With many remote workers no longer tied to a physical location to perform their job duties, the pandemic has caused major changes in the housing industry. In particular, some individuals opted to move farther away from their respective workplaces, thus investing in their home offices and avoiding the elevated costs of living in more populated cities. This trend led to significant population shifts, with rental housing vacancies rising in several major U.S. cities and decreasing in various suburban areas.7 As more families migrate to the suburbs, multifamily rental units in metropolitan areas have been hit the hardest, recording substantial vacancies and lower property values.
Amid a higher demand for suburban homes, these properties’ prices have risen, making it increasingly difficult to secure affordable housing. In an effort to provide more cost-effective properties, modular construction may become more popular. Modular construction refers to the process of building each section of a property at a safe and secure off-site location (e.g., a factory). From there, each finished property section is then transported to the correct location and fully assembled on-site. Modular construction — already a common building method in other parts of the world — comes with various advantages, including improved safety measures for construction workers, bolstered building speeds and lowered project costs.
The pandemic caused many individuals to refrain from activities that were deemed unsafe, such as going out to eat or traveling. Unfortunately, this change negatively impacted many businesses within the hospitality industry. Initial pandemic restrictions forced many restaurants to shift to takeout services, offer outdoor seating or close completely. Unable to utilize the majority of their commercial properties as a source of income, restaurants’ average sales dropped by 34% in 2020, resulting in an estimated $240 billion in total losses and the permanent closure of nearly 100,000 businesses.8 However, restaurants’ reopening efforts throughout 2021 have helped bring customers back to their establishments and foster economic recovery.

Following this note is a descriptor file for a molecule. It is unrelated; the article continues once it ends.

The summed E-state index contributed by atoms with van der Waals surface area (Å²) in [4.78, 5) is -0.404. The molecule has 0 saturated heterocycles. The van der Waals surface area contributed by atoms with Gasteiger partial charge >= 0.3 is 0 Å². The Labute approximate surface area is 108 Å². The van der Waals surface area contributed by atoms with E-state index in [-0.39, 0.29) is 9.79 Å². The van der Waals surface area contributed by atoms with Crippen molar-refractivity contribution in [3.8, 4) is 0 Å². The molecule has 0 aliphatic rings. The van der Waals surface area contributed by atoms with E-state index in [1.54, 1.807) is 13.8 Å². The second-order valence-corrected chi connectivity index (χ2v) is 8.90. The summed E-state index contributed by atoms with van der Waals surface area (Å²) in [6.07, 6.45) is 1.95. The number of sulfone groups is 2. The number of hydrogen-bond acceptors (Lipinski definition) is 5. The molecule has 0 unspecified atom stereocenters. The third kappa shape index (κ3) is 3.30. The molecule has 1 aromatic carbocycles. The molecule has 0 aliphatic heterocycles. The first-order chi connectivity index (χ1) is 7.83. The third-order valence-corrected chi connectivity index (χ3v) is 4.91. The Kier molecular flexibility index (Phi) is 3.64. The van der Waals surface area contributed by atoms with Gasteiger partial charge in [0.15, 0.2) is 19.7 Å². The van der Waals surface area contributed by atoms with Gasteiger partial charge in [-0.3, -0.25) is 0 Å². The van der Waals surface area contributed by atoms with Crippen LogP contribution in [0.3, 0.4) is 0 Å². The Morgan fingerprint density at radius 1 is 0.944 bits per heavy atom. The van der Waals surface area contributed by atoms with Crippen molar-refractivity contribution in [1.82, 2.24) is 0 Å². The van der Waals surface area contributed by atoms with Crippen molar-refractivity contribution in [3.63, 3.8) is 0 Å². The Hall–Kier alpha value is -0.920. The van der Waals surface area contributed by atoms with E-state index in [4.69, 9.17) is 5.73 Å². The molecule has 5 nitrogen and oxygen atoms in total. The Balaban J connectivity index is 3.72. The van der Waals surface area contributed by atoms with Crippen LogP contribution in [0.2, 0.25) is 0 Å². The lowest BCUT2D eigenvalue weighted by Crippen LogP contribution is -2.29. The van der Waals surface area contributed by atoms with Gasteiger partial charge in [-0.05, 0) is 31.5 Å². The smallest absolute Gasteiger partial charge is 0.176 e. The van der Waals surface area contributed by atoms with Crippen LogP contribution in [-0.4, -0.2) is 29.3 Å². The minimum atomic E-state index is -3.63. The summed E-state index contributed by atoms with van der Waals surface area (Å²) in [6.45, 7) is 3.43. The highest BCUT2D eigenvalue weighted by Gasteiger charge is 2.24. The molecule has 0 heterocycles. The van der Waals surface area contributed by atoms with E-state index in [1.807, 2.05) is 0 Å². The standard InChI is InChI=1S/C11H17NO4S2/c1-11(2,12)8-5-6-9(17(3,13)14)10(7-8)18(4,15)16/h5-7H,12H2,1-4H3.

Hotels experienced their worst year on record in 2020, with an average occupancy rate of just 44%, over 1 billion room nights remaining unsold and revenue per available room down 48%. Although bookings have resumed for leisurely travel and vacations, business travel — accounting for as much as 65% of all revenue in the hotel sector — has remained low.9 With this in mind, hotels may continue to encounter occupancy issues in the months and years to come.
Considering that many industrial jobs cannot be performed remotely, commercial properties that are industrial in nature (e.g., factories, warehouses, distribution centers and storage facilities) were not as severely impacted by the pandemic. These spaces remained heavily utilized, with plenty of industrial employees still having to come to work to perform their job duties.
Amid the e-commerce surge, the demand for industrial properties increased to accommodate greater online shopping inventory. Additionally, a rise in grocery delivery services has led to an increased need for refrigerated food storage spaces, and the continued advancement of technology has contributed to a higher demand for data storage facilities. These trends make the industrial sector one of the few industries that haven’t faced as many property-related concerns from the pandemic.10
Navigating the evolving commercial property landscape
While each sector has experienced industry-specific property challenges due to the pandemic, the majority of businesses have at least one issue in common: The past year’s commercial property trends have resulted in vacancy concerns. When buildings become vacant, various exposures can arise. These issues primarily stem from the properties no longer being fully utilized, monitored or maintained. Key exposures include elevated building deterioration and utility breakdown risks, an increased likelihood of vandalism and theft, commercial property coverage limitations, reduced income capabilities and wasted expense concerns (e.g., mortgage payments and utility bills).11 Therefore, it’s crucial for businesses that own commercial properties to take steps to keep their buildings occupied and avoid vacancy issues.